Priests, Cakes, and Broken Chalices: A Sermon in Three Parts

Preached on the Fifth Sunday of Easter

April 24, 2016
Our Savior’s Lutheran Church
South Hadley, Mass

Acts 11:1-18
John 13:31-35


“Dearly beloved, we have gathered here today to get through this thing called life.”

When we received news that the musical artist Prince had died this week, someone posted this quote. It seemed to me to go all too well with the lectionary texts for today, especially the Gospel: “Love one another as I have loved you.” Because we all know that getting through this thing called life is a whole lot easier when you learn to love, dearly beloved.

This is the second time in a month that we’ve heard this quote from Jesus. And you hear it all the time, anyway. Even non-Christians know how to spout it: “Didn’t Jesus say to ‘love one another’?” whenever we fight and argue among ourselves. It’s a familiar, well known text, right up there with the Golden Rule when it comes to Jesus’ best quotable phrases.

But it’s sitting in the middle of a funny group of texts today. Right next to the Revelation vision of a new heaven and a new earth. And right next to Peter’s inexplicably weird dream where God tells him to kill and eat reptiles. (No joke. Go back and read it. I’ll wait.) [pause]

It’s pretty strange indeed, and even stranger is that Peter uses it to explain why he had been eating with Gentiles, which was unlawful for Jews to do. I mean, it was right there in their Scriptures. The Gentiles were unrighteous, uncircumsized, and ate unlawful, non-Kosher foods, and because they were obedient to Scripture, good Jews would not often share a table with a Gentile. It simply was not done.

This led me to think about our own struggles in the Church with inclusion. With people that we put outside God’s grace, people that we believe that it is not lawful to associate with because of what we believe that Scripture teaches. And, as Nadia Bolz-Weber is known to do, it’s led me to write a sermon in three parts.

Dearly beloved, we have gathered here today to get through this thing called life.

Therefore, in honor of Prince and Peter’s weird dreaming and in obedience to Jesus, I give you three vignettes from my own life that taught me about love and the welcome of all people at the table.

Part I: The Marine/Priest with a Heart of Gold

When I was in college, one of my favorite mentors was the Episcopal priest in town. Father Jeff was a tall, kind-eyed man a little younger than my father with a goatee and a great sense of humor. He had become a priest after being a Marine, and he was known for his love and welcome of everybody – which was not necessarily true of all the Christian leaders in that small Alabama town.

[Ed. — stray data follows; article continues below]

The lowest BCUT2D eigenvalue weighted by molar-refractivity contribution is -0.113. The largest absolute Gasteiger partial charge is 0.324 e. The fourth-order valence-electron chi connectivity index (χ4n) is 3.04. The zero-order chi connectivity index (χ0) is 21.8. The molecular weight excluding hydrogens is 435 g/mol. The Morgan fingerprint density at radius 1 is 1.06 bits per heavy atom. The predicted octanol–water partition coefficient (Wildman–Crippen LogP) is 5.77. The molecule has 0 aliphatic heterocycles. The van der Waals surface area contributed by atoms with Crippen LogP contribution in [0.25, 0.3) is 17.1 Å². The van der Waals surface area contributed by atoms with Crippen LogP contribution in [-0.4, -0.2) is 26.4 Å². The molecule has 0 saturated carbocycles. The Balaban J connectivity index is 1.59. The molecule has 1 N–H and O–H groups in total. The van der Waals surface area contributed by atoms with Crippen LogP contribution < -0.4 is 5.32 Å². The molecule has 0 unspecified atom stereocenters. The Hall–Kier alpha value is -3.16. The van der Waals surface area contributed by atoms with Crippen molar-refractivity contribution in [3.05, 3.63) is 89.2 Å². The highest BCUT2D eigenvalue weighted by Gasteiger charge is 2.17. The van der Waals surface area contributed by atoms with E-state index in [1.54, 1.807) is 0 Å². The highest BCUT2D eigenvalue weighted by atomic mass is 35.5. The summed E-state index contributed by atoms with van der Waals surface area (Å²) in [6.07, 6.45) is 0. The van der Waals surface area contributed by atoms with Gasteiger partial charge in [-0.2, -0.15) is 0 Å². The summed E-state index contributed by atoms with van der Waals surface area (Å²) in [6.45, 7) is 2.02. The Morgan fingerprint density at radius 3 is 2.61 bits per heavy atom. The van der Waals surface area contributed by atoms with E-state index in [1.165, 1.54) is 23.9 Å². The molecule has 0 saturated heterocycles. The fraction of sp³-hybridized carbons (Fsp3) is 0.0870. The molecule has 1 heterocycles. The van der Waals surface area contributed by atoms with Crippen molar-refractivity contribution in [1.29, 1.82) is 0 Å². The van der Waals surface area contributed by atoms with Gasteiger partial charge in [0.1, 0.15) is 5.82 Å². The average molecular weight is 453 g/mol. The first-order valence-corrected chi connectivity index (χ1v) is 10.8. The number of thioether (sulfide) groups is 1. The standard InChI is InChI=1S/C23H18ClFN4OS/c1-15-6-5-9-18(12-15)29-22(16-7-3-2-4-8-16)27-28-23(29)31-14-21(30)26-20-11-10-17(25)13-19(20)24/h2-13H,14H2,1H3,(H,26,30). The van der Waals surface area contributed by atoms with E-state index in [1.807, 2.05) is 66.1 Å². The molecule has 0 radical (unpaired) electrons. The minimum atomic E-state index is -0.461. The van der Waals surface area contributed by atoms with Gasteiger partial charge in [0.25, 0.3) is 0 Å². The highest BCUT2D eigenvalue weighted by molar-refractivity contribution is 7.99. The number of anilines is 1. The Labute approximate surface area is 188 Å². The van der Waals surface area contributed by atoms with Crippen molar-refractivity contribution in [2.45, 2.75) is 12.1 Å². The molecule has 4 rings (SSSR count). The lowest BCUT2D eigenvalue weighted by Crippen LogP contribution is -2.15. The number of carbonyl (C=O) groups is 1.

Once, in a sermon, he explained his mentality around welcome and inclusion to us a little further. He explained that when he was a sniper, their unofficial motto would often be, “Kill ‘em all, and let God sort ‘em out.” He explained that when he had become a priest, his life and motto changed dramatically, but his military faithfulness remained the same. The words he now lives by are “Love ‘em all, and let God sort ‘em out.”

Part II: Gay Pastors and Cakes

I awoke one morning this week to a headline about a gay pastor in Texas who claimed that a homophobic slur had been scrawled across his cake by a Whole Foods employee. Later, it security footage proved that this pastor was lying and that he must have written the slur himself. I sighed heavily, knowing that there is too much injustice and hatred in the world to go making up one’s own. And then I do what you should never do. I read the comments on the news story on my online news feed.

Now, y’all, the comments are the bathroom wall of the Internet. You don’t go there for good content. You go there if you’d like your image of humanity to be lowered even further. For some reason, in an Internet comments section, people are as mean and hateful as they can’t be in real life. Reading the comments is rarely, if ever, a good idea.

Negative comments about the pastor’s sexuality fell into a couple of large categories, including “Wouldn’t you expect a deviant to be a liar too?” and my favorite, “‘Gay pastor’ is an oxymoron anyway.”

After getting my fill of the comments, I did what I usually do when a pastor is on the news. I tried to see how closely I was connected to him via our friends. We had two mutual friends, both roughly Methodist and neither very close to me. I then looked up his denomination, muttering under my breath “Please don’t be Lutheran. Please don’t be Lutheran.” It seems that he had created his own church after not finding other churches welcoming enough — a sentiment that I’m always skeptical of, since I have found plenty of welcome in many churches. Based on this very limited evidence, I immediately labeled this pastor as egotistical and attention-seeking and found myself being even harsher on him because he is gay, and thinking about how he casts a bad light on all gay pastors.

Then the Holy Spirit clocked me upside the head.

Of course some gay pastors are attention seeking. Some pastors are attention seeking. Some of them are even so attention seeking that they’re willing to lie. This isn’t because this man is gay. It’s not even because he’s a pastor, although plenty of straight pastors have lied and gotten caught. It’s because he’s human, and sometimes humans lie, and are attention seeking, and are generally not fun to be around. What’s unfortunate is that we expect minorities to be better than human because they bear the burden of representing their whole group. We do it to women, racial minorities, and others all the time. And it’s never fair.